TSC 86: Why Do We Choose What We Choose? Unraveling the Mysteries of Decision-Making
"It never ceases to amaze me: we all love ourselves more than other people, but care more about their opinion than our own." — Marcus Aurelius
Welcome to another issue of The Scipionic Circle — I hope you find something of value.
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Food for Thought
I. Decoding the Decoy Effect: How Context Shapes Our Decisions
"The context and order of choosing affects things in ways we would not consciously expect – not just in corporate decision-making and recruitment, but also in personal decisions. The psychologist and behavioural economist Dan Ariely was one of the first people to highlight the famous decoy effect in the decision process – the phenomenon whereby consumers tend to have a specific change in preference between two options when also presented with a third option that is more desirable than one, but less desirable than the other. A seminal example explored by Ariely is the Economist magazine’s subscription offer. The middle option – where you are offered a print only subscription for $125 – is known as a decoy. No one – except perhaps someone who deeply loathes technology – would ever choose it, since for the same price you could get the full print and online subscription, but it does have a huge effect on behaviour. By creating a very easy ‘no-brainer’ decision, it encourages more people to take up the higher-value full subscription. In one experiment carried out by Ariely, it led 84 per cent of putative subscribers to choose the full-price, all-in subscription. However, when you remove the dummy option and only have the two sensible ones, preferences are reversed: 68 per cent chose the lower-priced, online-only subscription.
"Context is everything: strangely, the attractiveness of what we choose is affected by comparisons with what we reject. As one friend remarked, ‘Everyone likes to go to a nightclub in the company of a friend who’s slightly less attractive than them.’
"Estate agents sometimes exploit this effect by showing you a decoy house, to make it easier for you to choose one of the two houses they really want to sell you. They will typically show you a totally inappropriate house and then two comparable houses, of which one is clearly better value than the other. The better value house is the one they want to sell you, while the other one is shown to you for the purpose of making the final house seem really good." — From Alchemy: The Surprising Power of Ideas That Don't Make Sense by Rory Sutherland.
II. Framing Effects on Decision-Making: Shifting Perspectives on Risk and Reward
"It’s not just the framing of risks that can flip people’s choices; it’s also the framing of rewards. Suppose you have just been given $1,000. Now you must choose between getting another $500 for sure and flipping a coin that would give you another $1,000 if it lands heads. The expected value of the two options is the same ($500), but by now you have learned that most people are risk-averse and go for the sure thing. Now consider a variation. Suppose you have been given $2,000. You now must choose between giving back $500 and flipping a coin that would require you to give back $1,000 if it lands heads. Now most people flip the coin. But do the arithmetic: in terms of where you would end up, the choices are identical. The only difference is the starting point, which frames the outcomes as a “gain” with the first choice and a “loss” with the second. With this shift in framing, people’s risk aversion goes out the window: now they seek a risk if it offers the hope of avoiding a loss. Kahneman and Tversky conclude that people are not risk-averse across the board, though they are loss-averse: they seek risk if it may avoid a loss.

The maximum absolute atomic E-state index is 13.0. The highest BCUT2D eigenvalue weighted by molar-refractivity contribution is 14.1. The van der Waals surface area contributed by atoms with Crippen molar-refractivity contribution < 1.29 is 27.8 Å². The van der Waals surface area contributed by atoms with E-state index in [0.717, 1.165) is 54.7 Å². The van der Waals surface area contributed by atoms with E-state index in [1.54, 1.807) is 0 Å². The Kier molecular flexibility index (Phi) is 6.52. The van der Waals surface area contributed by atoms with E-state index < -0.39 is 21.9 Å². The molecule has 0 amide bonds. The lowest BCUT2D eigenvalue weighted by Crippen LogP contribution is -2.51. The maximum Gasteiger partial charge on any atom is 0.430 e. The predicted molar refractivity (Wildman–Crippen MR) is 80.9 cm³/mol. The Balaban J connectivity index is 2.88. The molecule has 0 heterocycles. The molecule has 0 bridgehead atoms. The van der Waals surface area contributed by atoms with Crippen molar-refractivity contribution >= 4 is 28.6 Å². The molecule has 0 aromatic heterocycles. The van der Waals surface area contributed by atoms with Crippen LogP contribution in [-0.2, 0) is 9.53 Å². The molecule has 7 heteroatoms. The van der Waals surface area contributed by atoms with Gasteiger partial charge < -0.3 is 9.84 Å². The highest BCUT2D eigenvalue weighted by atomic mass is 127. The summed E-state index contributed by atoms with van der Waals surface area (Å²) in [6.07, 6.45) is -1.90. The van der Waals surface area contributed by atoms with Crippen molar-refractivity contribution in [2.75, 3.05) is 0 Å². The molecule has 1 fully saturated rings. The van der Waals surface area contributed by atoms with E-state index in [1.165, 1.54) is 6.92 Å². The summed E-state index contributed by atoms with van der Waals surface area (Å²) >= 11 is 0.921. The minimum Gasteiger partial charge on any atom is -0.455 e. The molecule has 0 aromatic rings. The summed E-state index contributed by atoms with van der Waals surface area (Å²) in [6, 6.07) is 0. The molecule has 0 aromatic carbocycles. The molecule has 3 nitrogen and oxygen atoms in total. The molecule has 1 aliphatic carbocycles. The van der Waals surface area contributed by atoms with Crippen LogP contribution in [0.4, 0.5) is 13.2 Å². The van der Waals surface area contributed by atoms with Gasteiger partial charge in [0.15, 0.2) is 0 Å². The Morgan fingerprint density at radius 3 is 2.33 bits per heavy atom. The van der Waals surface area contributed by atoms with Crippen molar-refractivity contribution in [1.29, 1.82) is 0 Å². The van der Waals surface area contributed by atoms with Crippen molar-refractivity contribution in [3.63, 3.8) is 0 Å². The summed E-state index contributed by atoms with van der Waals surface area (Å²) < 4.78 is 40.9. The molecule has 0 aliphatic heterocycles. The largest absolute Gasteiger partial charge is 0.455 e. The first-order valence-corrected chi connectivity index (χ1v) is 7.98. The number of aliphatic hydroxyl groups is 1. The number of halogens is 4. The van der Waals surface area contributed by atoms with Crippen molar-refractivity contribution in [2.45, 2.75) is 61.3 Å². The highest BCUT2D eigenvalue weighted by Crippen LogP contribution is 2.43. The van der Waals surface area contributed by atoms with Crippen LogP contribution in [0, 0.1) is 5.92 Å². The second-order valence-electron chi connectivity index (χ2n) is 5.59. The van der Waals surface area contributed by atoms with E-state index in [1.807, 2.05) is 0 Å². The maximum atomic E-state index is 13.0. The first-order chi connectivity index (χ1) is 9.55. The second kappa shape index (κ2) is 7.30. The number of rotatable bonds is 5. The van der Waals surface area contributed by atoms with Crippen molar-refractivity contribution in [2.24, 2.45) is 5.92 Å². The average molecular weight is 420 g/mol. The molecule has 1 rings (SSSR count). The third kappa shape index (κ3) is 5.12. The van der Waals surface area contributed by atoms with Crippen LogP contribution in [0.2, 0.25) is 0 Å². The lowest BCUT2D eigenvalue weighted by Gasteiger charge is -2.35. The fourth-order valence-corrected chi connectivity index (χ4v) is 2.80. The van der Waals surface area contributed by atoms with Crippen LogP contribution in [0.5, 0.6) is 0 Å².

"Once again, it’s not just in contrived gambles. Suppose you have been diagnosed with a life-threatening cancer and can have it treated either with surgery, which incurs some risk of dying on the operating table, or with radiation. Experimental participants are told that out of every 100 patients who chose surgery, 90 survived the operation, 68 were alive after a year, and 34 were alive after five years. In contrast, out of every 100 who chose radiation, 100 survived the treatment, 77 were alive after a year, and 22 were alive after five years. Fewer than a fifth of the subjects opt for radiation—they go with the expected utility over the long term. But now suppose the options are described differently. Out of every 100 patients who chose surgery, 10 died on the operating table, 32 died after a year, and 66 were dead within five years. Out of every 100 who chose radiation, none died during the treatment, 23 died after a year, and 78 died within five years. Now almost half choose radiation. They accept a greater overall chance of dying with the guarantee that they won’t be killed by the treatment right away. But the two pairs of options pose the same odds: all that changed was whether they were framed as the number who lived, perceived as a gain, or the number who died, perceived as a loss." — From Rationality: What It Is, Why It Seems Scarce, Why It Matters by Steven Pinker.